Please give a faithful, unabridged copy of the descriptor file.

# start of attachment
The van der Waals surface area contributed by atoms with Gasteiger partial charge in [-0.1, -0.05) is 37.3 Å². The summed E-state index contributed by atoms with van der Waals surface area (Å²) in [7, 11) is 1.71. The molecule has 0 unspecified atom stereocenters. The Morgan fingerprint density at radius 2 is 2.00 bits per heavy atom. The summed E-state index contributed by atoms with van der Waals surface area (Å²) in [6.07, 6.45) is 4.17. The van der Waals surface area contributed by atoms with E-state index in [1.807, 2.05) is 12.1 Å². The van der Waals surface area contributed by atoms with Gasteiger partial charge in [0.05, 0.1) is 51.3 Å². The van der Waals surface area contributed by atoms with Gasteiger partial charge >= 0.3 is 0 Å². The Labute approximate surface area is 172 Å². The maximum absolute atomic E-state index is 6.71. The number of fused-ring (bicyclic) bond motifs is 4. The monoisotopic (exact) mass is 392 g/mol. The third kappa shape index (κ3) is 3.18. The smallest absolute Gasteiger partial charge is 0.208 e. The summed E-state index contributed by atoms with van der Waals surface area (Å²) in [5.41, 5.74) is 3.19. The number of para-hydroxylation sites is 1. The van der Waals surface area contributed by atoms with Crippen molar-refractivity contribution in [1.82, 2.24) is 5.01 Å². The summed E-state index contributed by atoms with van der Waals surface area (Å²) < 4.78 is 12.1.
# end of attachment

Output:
The van der Waals surface area contributed by atoms with Gasteiger partial charge in [-0.1, -0.05) is 37.3 Å². The summed E-state index contributed by atoms with van der Waals surface area (Å²) in [7, 11) is 1.71. The molecule has 0 unspecified atom stereocenters. The Morgan fingerprint density at radius 2 is 2.00 bits per heavy atom. The summed E-state index contributed by atoms with van der Waals surface area (Å²) in [6.07, 6.45) is 4.17. The van der Waals surface area contributed by atoms with E-state index in [1.807, 2.05) is 12.1 Å². The van der Waals surface area contributed by atoms with Gasteiger partial charge in [0.05, 0.1) is 51.3 Å². The van der Waals surface area contributed by atoms with Gasteiger partial charge >= 0.3 is 0 Å². The Labute approximate surface area is 172 Å². The maximum absolute atomic E-state index is 6.71. The number of fused-ring (bicyclic) bond motifs is 4. The monoisotopic (exact) mass is 392 g/mol. The third kappa shape index (κ3) is 3.18. The smallest absolute Gasteiger partial charge is 0.208 e. The summed E-state index contributed by atoms with van der Waals surface area (Å²) in [5.41, 5.74) is 3.19. The number of para-hydroxylation sites is 1. The van der Waals surface area contributed by atoms with Crippen molar-refractivity contribution in [1.82, 2.24) is 5.01 Å². The summed E-state index contributed by atoms with van der Waals surface area (Å²) < 4.78 is 12.1.